Favorite Dish: Pork knuckles.
Just next to KaDeWe is this little restaurant where you can get nice German fare and Berlin beer. The spätzle might not be as cheesy as in Schwaben and the flammkuchen as good as along the French border but the taste is definately there and the selection is nice. You can also have a hearty "farmers breakfast" or just a coffee for that matter. All in a nice setting with pictures from the Faust legend on the walls in this otherwise art noveau interior.
Favorite Dish: Spätzle...
Lovely little restaurant and shrine to Kurt Tucholsky. I've passed it many times and thought it was closed. Took the plunge this year and wasn't disappointed. Service was good for mitte and the price was about average. If your fed up with South East asian fare then stop in and have a try of the menu. Decor was typically german with dark panelling everywhere and the choice of music set the tone well.
Favorite Dish: Knuckle of pork with sauerkraut mash potatoes and sweet mustard. The apple strudel looked goo as well.
Excellent friendly place. We were given a tip at the VT meeting by Nigel to visit this place and he wasn't wrong.
A typical German restaurant with its wooden interior and beer mugs all over the walls, also look out for the ornate cash register.
Excellent value for money as well. Serves food until about 11pm.
Favorite Dish: I had the "Lammhax´n mit Backkartoffel und Kräuterrahm" (Lamb shanks with jacket potato) which was excellent, all washed down with 3 half litres of Hefeweizen.
Really good...definately go there again
We wanted to get into a traditional Berlin/German restaurant and found this excellent place in the AA spiral guidebook we had for the trip.
The basement bar was clean and tidy and the service was polite and prompt...as it always is in Germany. We had just about translated the menu from German and had made our choices when the waiter gave us another menu with English translation...we had got most things right down to the pea puree.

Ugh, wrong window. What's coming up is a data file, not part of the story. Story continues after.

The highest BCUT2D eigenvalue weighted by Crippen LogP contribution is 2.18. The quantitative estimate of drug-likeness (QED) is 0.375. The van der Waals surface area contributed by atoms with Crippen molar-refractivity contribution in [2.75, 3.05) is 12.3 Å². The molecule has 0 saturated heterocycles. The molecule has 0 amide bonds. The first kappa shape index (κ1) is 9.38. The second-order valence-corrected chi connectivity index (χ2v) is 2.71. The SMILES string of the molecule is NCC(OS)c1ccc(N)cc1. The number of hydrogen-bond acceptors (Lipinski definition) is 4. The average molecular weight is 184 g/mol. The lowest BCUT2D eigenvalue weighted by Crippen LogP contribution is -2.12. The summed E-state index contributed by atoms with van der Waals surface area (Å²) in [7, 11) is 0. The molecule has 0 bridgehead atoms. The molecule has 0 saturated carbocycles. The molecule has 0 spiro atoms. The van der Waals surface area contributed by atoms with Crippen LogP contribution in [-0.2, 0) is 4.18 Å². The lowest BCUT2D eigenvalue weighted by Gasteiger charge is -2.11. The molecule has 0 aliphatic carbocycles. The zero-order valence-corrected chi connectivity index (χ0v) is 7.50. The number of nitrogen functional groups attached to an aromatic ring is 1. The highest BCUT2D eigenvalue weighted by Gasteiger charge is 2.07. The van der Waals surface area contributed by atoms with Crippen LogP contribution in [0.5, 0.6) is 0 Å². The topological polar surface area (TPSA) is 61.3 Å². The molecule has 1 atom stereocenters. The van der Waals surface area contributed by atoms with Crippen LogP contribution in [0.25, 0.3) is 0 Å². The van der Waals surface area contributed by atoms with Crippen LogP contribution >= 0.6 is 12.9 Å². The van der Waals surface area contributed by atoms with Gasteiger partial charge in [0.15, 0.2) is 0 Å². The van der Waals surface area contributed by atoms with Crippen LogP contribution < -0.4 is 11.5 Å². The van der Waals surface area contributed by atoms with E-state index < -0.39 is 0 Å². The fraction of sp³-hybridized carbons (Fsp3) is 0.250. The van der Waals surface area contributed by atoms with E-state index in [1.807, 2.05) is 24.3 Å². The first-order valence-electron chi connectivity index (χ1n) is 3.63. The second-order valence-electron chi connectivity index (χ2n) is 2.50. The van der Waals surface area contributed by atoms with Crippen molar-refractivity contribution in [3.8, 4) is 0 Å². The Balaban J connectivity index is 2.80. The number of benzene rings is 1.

Favorite Dish: Nic had the excellent "Berliner Eisbein mit deftigem Sauerkraut, hausgemachtem Erbspüree sowie Speckstippe
und Salzkartoffeln" (Ham knuckle with mashed potato and sauerkraut...see travelogue for photo) and I had the really tasty "Rosa gebratene Kalbsleber "Berliner Art" in Rosmarinbutter mit glasierten Zwiebeln, gebratenen Apfelscheiben und Kartoffelschnee" (Calf livers with apple)...all washed down with some excellent Berliner beer.
We didn't manage to get to the dessert menu as we thought we leave some room for more beer.
I would certainly eat here again.
Whenever I go to Berlin (or to our friends, living north of Berlin) I need to have at least one of those famous Curry wurst from Krasselts. People are queuing up for this delicious 'snack food'.
More about Currywust:
Favorite Dish: The Currywurst comes in three flavours: Mild, sharp and extra sharp.
If you had one, you will never forget the taste again.
Therefor I created this Curry News
Haha, I can imagine the surpriced face of any American citizen looking at wine sold from a street stalls in Berlin. Yes, yes, they sell cheap wine on a street in Berlin.
They sold Glühwein, German, traditional and cheap hot spiced wine - red and dry with sugar, cloves, lemon and cinnamon. It costed only 1.5 € per glass or 2.50 € with a rum or amaretto.